If you don't brief your analysts this way, then they really should ask questions until you do. They might not though - it depends how good they are. Writing a good brief maximises the chance that your 50-100 grand will be money well spent.
Here are the rules.
1. Why do you want the work done?
If the answer is 'you've heard econometrics is amazing for media ROI' then don't even think about briefing anybody yet. You'll most likely end up with a model that perfectly explains why sales have moved about for the past three years but tells you nothing about what to do next year.
Here are a few possible starters for ten:
- Finance are trying to take your budget away, so you're hoping to prove that marketing spend makes money.
- You don't know whether it would be better to run a TV campaign, or switch the money to Press and Radio. You need the answer.
- You want to know which of your products are most advertising responsive so that you can reallocate your spend.
- You're launching a new brand next year and want to know how best to do it. Which channels and budgets?
- Finance have asked you to make a case for how big next year's budget should be and you want to make that case in terms of how much product it will sell, or awareness it will build.
- You don't know whether to run one big burst of advertising next year, or two smaller ones.
2. What data have you got that you know of?
This goes beyond sales and promotional plans. What segmentations have you run? Research tracking? Web metrics? Tell the analysts about all of it and let them decide what's useful. You may be surprised.
3. When is the decision deadline that this work informs?
Start from there and work backwards to get your timeline. Assume the useful interpretation of any models will not arrive until two weeks after the debrief date, when you've had the chance to digest it and ask questions.
4. How will the work inform future decisions?
Do your consultants have planning software? Optimisers? Make them demonstrate them to you. I can't stress this enough - you need to see them working. Otherwise, how do you know that you're not looking at a screenshot somebody knocked up in Excel for a piece of software that doesn't actually exist yet? Or a fancy looking piece of utter garbage?
5. Who are your project team?
You need to meet them, not just the guy who's selling the project.
6. Interim meetings.
For a twelve week project, you want:
- A kick off meeting with the analysts
- A data review and progress meeting around 5-6 weeks in
- A marketing team debrief about 10 weeks in, to give you the chance to tailor the full debrief towards any new questions that have come up in the past couple of months. The models might not be quite finished for this one.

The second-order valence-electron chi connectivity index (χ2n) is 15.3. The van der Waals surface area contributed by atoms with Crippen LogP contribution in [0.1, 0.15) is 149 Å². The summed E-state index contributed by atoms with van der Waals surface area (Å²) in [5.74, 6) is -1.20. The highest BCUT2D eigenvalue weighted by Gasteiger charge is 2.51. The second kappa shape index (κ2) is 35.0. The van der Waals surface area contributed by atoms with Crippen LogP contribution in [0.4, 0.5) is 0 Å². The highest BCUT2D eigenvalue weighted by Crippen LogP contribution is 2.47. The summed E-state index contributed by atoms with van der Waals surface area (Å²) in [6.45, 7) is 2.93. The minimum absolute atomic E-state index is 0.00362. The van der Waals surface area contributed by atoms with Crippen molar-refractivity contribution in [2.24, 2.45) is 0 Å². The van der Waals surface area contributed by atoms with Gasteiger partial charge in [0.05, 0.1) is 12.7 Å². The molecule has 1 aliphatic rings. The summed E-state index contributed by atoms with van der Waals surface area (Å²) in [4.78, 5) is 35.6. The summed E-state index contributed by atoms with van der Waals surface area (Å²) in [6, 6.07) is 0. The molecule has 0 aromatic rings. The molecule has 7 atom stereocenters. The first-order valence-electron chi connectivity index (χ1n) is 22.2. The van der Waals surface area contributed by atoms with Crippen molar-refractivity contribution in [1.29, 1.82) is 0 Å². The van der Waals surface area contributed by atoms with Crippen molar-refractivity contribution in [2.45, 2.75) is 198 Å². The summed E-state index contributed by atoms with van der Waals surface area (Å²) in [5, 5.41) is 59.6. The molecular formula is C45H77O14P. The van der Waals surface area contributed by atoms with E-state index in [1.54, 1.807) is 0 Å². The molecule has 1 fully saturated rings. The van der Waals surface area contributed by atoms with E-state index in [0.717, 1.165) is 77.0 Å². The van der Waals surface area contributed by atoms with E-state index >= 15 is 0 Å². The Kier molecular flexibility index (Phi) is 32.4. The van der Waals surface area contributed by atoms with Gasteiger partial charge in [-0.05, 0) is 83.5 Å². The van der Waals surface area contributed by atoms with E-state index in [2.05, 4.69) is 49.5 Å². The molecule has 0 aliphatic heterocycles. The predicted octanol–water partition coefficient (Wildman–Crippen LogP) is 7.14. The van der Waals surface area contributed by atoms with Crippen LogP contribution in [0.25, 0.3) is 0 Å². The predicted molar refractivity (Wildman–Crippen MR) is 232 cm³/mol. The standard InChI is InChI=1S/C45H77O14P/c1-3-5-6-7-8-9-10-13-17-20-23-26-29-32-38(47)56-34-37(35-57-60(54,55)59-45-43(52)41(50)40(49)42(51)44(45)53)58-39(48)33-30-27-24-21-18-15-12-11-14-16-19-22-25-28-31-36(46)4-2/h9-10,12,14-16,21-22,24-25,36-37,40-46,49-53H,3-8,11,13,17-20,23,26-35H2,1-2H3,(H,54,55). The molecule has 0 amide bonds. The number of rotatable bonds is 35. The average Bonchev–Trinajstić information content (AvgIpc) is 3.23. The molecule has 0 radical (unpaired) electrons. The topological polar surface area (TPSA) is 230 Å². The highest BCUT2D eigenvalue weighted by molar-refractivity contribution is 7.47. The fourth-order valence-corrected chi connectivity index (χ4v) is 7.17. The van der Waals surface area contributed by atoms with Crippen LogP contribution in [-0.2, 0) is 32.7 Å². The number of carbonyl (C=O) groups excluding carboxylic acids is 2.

- A full debrief at the end with everybody who's interested, so that you can show off this wonderful piece of work
What, specifically, is your marketing spend supposed to change? You're not sure? Shame on you. And your ad agency.
You're commissioning somebody to measure the effectiveness of your advertising. If you've been running brand building campaigns, then looking for an effect on awareness tracking could well be a better idea than looking for an effect on short-term sales. Model sales and you run the risk of 'proving' that your campaigns are unprofitable, because you're looking for effects in the wrong place.
8. What data has the agency got?
If the analysts are independent, then how are they going to work with your agencies to source data? Or are you going to have to do it?
Which leads to...
9. Who is responsible for data?
You need a project champion who will co-ordinate all the requests for (probably a lot of) data that you're going to get. Who's going to keep track of all this and chase it up at your end? It's much, much better to do it this way than have an external company mailing all sorts of people they've never talked to at your company and hoping to get a timely reply.
10. (This one is less about the brief, but is still incredibly important.)
Get everyone who will use the results involved at the start.
Any and every piece of modelling work can be picked apart. Always. Academics spend years doing it to each other in journal articles and they spend years building the models in the first place. We build models in a couple of months. That doesn't mean they're wrong, but it does mean somebody can definitely argue with the way the work was done and refuse to believe its results.
If you plan to use the results outside the marketing department then get those people in for the kick off meeting. It's much harder to argue with a piece of work that you agreed at the outset was a good idea...
That's it, a handy list to cut out and keep. Anything I've missed?